Chemist Joanna Fowler is a world leader in developing molecular imaging that led to major advances in the identification and treatment of illnesses ranging from drug addiction to cancer. She was the first USF graduate elected to the National Academy of Sciences and is an inductee to the Florida Inventors Hall of Fame. In 2009, she was presented with the National Medal of Science – the nation’s highest award for lifetime achievement in science – in recognition of her accomplishments in developing radiotracers to measure changes to the brain circuits that occur in drug addiction and brain diseases. She is a Scientist Emeritus for the U.S. Department of Energy’s Brookhaven National Laboratory in New York and holds eight U.S. patents.
Graduating first in her class at USF, retired Brig. Gen. Carrie Nero continued to break barriers as a nurse serving for nearly 30 years in the U. S. Army Reserves. In 2002, Nero became the first African American nurse to achieve the rank of brigadier general in the U.S. Army Reserves. Nero was also the first director of minority health at the Pinellas County Health Department where she led research on health disparities and sickle cell disease among Black residents. Despite being in retirement, during the pandemic she has volunteered with the USF College of Nursing on a COVID-19 training module and has done outreach with local churches to raise community awareness on vaccines and COVID-19 in Black communities.
USF WOMEN MAKING POWERFUL IMPACTS AS LEADERS
Powerful women have increasingly been making a powerful impact at USF and beyond, contributing to the evolving demographic profile of leaders in America.
Leadership among America’s college and university presidents remains predominately white and male. According to a 2016 report from the American Council on Education, only 30% of all presidents were women. Remarkably, USF has been led by a woman for 26 of the past 28 years. Betty Castor, the first woman elected to the Florida Cabinet and the first president pro tempore of the Florida Senate, became the first woman to lead USF in 1994, followed by President Emerita and Professor Judy Genshaft in 2000. Alumna Rhea Law has been leading USF as interim president since July 2021. The president’s cabinet of top administrative leaders today includes several women.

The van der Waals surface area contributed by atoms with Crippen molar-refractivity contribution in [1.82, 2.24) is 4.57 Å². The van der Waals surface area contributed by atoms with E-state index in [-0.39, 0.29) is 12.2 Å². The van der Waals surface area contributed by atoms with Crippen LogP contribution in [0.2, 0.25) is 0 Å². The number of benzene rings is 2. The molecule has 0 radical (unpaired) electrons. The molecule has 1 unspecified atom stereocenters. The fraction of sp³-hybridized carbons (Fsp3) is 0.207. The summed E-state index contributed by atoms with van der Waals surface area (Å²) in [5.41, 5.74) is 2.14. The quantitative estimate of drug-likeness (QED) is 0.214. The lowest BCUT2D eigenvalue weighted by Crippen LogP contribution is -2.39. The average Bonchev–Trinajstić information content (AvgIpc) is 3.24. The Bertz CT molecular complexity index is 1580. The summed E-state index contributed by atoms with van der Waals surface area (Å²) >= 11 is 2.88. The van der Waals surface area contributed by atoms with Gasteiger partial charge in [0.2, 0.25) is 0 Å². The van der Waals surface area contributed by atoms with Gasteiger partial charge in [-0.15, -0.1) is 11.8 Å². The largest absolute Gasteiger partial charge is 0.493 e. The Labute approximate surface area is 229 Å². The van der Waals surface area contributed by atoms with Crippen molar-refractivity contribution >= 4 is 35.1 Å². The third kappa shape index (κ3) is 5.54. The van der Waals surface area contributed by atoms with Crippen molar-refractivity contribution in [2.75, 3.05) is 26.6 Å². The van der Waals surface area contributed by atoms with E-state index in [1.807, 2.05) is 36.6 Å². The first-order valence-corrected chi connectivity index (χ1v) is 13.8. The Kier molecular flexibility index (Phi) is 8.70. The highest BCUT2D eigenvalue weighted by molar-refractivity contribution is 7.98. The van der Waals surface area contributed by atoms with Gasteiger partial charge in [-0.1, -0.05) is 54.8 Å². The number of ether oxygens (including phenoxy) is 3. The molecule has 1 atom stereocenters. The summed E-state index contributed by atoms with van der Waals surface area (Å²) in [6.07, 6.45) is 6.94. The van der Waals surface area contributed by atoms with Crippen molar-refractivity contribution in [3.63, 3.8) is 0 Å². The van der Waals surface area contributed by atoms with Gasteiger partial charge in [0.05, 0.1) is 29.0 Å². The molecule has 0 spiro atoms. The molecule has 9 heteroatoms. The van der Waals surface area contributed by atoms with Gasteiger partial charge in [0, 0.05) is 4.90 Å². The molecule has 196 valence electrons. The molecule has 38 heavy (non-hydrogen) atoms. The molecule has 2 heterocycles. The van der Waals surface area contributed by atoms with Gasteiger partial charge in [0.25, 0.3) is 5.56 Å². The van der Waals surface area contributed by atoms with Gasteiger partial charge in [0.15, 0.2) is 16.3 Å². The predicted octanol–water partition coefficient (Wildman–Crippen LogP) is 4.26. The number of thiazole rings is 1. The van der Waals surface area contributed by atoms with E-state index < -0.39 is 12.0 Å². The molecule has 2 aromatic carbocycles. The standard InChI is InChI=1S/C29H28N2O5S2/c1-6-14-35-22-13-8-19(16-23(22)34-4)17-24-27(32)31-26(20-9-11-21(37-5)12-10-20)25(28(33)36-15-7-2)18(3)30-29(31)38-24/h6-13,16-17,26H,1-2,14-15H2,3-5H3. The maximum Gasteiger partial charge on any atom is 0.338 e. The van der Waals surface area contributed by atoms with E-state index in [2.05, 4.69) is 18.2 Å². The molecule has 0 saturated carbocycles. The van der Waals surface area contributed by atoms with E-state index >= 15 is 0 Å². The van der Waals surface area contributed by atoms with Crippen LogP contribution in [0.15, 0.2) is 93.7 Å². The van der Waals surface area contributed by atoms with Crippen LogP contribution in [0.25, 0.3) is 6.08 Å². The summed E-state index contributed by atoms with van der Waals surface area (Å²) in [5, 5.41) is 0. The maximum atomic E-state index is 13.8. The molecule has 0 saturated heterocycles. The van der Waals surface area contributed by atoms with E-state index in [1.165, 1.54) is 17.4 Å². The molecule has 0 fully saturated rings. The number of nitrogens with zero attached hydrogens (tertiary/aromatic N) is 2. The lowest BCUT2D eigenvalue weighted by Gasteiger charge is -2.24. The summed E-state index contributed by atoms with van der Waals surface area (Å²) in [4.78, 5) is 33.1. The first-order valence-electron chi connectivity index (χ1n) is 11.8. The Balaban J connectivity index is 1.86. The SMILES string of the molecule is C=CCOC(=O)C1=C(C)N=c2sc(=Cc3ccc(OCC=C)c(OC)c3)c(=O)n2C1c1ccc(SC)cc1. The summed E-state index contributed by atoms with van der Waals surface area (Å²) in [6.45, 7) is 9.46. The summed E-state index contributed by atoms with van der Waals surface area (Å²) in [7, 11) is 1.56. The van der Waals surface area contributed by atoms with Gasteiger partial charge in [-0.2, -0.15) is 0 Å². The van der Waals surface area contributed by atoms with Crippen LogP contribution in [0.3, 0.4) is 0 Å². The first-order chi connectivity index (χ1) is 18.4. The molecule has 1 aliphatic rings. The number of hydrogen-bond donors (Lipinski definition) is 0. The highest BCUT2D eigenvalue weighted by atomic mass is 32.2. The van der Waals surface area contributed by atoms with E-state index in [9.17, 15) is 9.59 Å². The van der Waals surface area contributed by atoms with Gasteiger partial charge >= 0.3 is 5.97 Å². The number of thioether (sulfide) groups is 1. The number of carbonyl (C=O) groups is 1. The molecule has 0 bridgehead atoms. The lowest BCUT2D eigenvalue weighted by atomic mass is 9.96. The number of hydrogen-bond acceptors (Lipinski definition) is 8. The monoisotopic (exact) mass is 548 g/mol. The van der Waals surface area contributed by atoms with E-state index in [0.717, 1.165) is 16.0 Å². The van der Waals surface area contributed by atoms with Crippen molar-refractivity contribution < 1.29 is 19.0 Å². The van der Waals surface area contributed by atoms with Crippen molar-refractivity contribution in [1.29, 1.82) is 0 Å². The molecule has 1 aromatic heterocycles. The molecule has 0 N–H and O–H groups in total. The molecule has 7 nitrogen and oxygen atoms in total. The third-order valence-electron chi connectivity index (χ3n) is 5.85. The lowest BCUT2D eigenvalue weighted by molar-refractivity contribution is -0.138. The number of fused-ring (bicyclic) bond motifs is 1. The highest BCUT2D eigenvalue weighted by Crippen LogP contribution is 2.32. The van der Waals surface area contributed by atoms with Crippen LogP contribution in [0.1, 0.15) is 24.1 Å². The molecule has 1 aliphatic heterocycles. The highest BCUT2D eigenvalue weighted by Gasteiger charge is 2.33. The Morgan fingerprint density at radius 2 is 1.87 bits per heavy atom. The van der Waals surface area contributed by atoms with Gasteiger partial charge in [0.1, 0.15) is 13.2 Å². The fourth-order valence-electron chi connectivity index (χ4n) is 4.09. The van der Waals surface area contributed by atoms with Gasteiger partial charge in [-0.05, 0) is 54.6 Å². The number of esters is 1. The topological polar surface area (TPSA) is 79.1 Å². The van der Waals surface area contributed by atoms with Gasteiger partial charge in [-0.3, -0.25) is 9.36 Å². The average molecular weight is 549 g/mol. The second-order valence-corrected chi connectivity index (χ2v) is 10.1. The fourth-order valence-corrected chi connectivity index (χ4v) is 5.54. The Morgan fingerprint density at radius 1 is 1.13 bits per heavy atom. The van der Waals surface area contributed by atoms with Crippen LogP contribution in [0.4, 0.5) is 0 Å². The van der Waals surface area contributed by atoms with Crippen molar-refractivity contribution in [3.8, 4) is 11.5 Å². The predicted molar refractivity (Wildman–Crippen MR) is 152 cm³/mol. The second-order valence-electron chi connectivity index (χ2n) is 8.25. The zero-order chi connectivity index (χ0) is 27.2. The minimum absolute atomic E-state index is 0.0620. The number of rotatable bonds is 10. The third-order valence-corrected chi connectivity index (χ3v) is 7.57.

USF’s accomplished women leaders also have been tremendous champions of opportunities to advance women’s leadership and philanthropy in our region. In 2005, Genshaft and philanthropist Carol Morsani created Women in Leadership and Philanthropy (WLP), the first women’s philanthropic organization in the Tampa Bay region focused on developing the intellectual and leadership potential of women through the promotion of mentorship, philanthropy, community engagement and scholarly excellence. Now numbering more than 300 individual and 25 corporate members, WLP has helped stimulate numerous transformational gifts to benefit USF. It has directly raised more than $5 million to support university scholarships and programs, and has invested more than $1 million in grants, scholarships and programmatic funding to assist women students, faculty members and women in the Tampa Bay region.
Leadership and dedicated service to USF’s students were hallmarks of Phyllis P. Marshall’s career. Marshall arrived at USF in 1960 – the fourth year of the university – and served as the director of USF’s student center from 1976 until her retirement in 1994. She devoted her career to developing diverse and inclusive student programming at USF. The more than 400 active student organizations at USF today can trace their roots to Marshall’s groundbreaking work. In 1994, after years of lobbying from undergraduate students in the class of 1987, and state legislation allowing for a building to be named after a living honoree, USF’s University Center was renamed the Phyllis P. Marshall Center in her honor.